Vipassana - 'The Inward Vision'
We started our road trip with a 10-day resident course of Vipassana (pronounced ‘vipushna’). As they say, spreading the word about the true dharma helps you earn some brownie points, so we thought , why not. After all, we truly felt (not ‘believed’) that Vipassana helped us learn something new and useful in life.
If you prefer watching rather than reading, then here is our review on Vipassana:
What is Vipassana?
Vipassana is a very old meditation technique (2500 years old) which has his roots in the holy grounds of ‘Bharat’, however with time the technique was moulded into various facts and forms (which are now preachings of different religions) by learned people. The technique in its original form was preserved in Burma by a small group of people who have been passing on the learning generation to generation, ensuring that the teachings are preserved in the purest form.
The technique was brought back to India (and now being spread across the world) by Sh. S.N. Goenka who conducted his first 10 day session in Mumbai, India in July, 1969. In October, 1976, ‘Dhamma Giri’ opened its doors with its first ten-day course for the public in Igatpuri. You can find the detailed chronology of Vipassana developments here.
What does the course look like and it’s schedule?
First, let me start of by telling you that it is tough and not for anyone who is not fully committed to devoting 10 days of his/her life completely to the course. The wake-up bell rings at 4 AM and the schedule looks like this henceforth:
4:30 – 6:30 AM – Meditation in the hall
6:30 – 7:00 AM – Breakfast
7:00 – 8:00 AM – Rest
8:00 – 11:00 AM – Mediation in the hall
11:00 – 11:30 AM – Lunch
11:30 – 1:00 PM – Rest
1:00 – 5:00 PM – Meditation in the hall
5:00 – 5:30 PM – Tea with light snack (literally, very light)
5:30 – 6:00 PM – Rest
6:00 – 9:00 PM – Mediation in the hall
9:00 PM – Off to Bed
If you are wondering of any typographical errors above, there are NONE.
Yes, you actually wake up at 4 AM everyday for 11 days (its a 10 day, 11 night course)
Yes, the breakfast is served at 6:30 AM
Yes, 11 AM is the time for the last major meal of the day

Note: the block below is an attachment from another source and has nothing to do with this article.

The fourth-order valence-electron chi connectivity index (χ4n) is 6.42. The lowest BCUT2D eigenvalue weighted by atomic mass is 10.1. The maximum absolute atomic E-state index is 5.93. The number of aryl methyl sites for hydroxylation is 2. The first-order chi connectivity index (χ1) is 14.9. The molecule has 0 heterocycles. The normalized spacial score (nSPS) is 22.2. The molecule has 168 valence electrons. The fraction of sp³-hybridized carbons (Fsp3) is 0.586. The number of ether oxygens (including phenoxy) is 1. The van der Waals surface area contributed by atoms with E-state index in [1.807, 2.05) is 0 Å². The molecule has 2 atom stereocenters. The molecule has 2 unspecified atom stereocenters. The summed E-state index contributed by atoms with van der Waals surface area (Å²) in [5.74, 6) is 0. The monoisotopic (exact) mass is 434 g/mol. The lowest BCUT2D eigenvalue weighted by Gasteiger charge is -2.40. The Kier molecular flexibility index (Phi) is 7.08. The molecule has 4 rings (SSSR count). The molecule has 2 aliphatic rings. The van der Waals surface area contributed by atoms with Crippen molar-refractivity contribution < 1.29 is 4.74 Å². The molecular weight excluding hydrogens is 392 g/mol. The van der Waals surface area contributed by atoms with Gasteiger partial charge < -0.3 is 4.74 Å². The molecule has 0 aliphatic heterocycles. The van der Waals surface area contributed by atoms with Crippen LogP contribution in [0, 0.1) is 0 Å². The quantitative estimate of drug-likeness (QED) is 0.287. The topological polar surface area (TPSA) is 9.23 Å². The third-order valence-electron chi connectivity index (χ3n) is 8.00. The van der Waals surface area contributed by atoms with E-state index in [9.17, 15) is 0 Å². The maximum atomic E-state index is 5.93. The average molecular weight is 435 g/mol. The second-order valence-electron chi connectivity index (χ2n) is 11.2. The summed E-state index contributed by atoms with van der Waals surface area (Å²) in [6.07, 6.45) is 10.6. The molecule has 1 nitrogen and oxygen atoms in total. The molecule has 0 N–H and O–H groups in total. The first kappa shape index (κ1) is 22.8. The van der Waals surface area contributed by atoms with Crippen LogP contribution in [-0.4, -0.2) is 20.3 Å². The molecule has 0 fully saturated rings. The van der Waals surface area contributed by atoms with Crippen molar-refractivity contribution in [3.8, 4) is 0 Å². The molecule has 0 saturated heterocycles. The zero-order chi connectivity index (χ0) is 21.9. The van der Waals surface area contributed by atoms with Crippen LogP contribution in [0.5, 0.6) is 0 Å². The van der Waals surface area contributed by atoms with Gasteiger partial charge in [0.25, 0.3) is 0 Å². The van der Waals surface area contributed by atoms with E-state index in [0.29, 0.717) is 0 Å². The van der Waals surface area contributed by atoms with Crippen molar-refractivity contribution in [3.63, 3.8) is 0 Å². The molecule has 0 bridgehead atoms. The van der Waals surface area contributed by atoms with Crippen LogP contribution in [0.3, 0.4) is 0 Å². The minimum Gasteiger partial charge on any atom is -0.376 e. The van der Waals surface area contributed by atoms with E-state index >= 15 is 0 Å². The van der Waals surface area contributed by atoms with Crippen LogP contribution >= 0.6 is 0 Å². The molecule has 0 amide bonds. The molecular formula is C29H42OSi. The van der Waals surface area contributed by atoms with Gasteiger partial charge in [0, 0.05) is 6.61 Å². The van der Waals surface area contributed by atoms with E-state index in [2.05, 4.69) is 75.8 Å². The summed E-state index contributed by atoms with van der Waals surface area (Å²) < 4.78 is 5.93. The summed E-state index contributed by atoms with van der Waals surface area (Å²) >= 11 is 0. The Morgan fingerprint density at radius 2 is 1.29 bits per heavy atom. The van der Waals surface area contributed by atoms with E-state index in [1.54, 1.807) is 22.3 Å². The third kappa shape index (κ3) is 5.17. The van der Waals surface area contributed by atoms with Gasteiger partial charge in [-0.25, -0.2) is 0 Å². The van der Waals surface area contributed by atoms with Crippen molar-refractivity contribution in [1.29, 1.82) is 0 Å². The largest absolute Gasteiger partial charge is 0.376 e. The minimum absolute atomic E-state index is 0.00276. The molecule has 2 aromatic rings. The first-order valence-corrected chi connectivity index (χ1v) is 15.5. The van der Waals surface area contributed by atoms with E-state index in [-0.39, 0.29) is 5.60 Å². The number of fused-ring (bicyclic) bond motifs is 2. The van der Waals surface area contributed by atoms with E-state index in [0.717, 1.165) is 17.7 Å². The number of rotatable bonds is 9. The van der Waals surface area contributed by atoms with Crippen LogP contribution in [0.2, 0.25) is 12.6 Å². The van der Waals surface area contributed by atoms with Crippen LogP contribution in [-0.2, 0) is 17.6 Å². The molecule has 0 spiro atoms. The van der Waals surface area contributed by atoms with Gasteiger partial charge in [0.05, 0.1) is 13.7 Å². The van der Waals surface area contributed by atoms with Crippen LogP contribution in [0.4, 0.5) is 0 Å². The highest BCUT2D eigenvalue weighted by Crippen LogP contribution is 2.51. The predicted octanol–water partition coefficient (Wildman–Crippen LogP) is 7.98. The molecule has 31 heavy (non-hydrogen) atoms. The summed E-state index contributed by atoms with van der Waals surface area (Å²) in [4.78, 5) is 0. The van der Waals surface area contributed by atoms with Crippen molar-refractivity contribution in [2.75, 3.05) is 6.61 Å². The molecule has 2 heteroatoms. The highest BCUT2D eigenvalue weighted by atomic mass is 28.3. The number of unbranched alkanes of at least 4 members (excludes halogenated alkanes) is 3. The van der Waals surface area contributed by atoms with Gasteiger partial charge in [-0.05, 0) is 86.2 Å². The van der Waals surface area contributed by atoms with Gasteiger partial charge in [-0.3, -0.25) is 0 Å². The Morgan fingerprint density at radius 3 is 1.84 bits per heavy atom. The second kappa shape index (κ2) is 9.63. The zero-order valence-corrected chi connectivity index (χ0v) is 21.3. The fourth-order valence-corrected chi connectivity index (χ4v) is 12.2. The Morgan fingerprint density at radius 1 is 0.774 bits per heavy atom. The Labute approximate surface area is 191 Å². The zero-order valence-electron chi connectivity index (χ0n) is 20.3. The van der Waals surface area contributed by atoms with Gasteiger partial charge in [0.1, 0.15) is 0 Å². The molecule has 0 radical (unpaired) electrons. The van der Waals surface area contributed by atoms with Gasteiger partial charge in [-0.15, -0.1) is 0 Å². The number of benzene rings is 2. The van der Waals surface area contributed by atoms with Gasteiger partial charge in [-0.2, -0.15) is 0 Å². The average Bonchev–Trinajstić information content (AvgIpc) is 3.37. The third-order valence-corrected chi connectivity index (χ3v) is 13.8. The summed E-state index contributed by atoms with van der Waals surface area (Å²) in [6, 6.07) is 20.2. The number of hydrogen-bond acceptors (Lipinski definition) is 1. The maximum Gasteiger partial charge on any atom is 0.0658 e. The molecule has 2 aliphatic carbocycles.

Yes, for 10 days, you would be meditating for 12 hours a day.
And did I forget to tell you, you have to observe noble silence for these 10 days. (Noble silence means, no talking to your peers, not even in actions or in writing)
Who should go for the course?
If you would have asked me this question in between the course when I would have completed 5 days, I would have said, NO ONE. But luckily I stuck around. My answer did change post that.
I think it’s a course for EVERYONE, but if I have to prioritise, I would put it in the following order:
1. Someone who is superstitious and is too stuck or bound to his religion and believes that chanting The Almighty’s name all day everyday is the key to ultimate happiness and success.
2. A more professional person whose mind wanders a lot and finds difficulty in focussing on the matters at hand
3. Everyone else
What is the most difficult part?
Waking up at 4 AM in the morning – NO
Eating less and bland food for 10 days straight – NO
Not talking to anyone – Hmm.. NO
Dedicating yourself to really learning the technique and not thinking about leaving the course mid-way – Yes, I think this part wins :)
Would you see a different yourself after the course?
In highest probability, NO
Please understand that this is a course, and not a transformation program. It is like going to do and MBA. Do you graduate as the CEO of a multi-national company? No. But at the end of the course, do you think it added value and was useful? Yes.
Similarly, please don’t expect that these 10 days are going to transform you as a person and you will come out sharper and have a different view to life. The course teaches you a lot and you will come out more learned but you have to practice those learnings in real life to actually become a better person. If you practice Vipassana after the course, I feel that 6 months down the line, you would definitely see a better yourself.
In short, don’t think of Vipassana as a 10-day technology free vacation with free food and accommodation.
Think of it as one of the most difficult courses you will do in life which will help you in becoming a better person. But to see the results, firstly, you will have to dedicate yourself to the course for 10 days. And secondly, you will have to continue practicing the technique post the course as well.
10/12/2018 10:25:25 am
Good stuff guys! Great to see the blog coming along. I'll be cheering you on your journey!
10/12/2018 11:14:31 pm
Thanks Kirat :)
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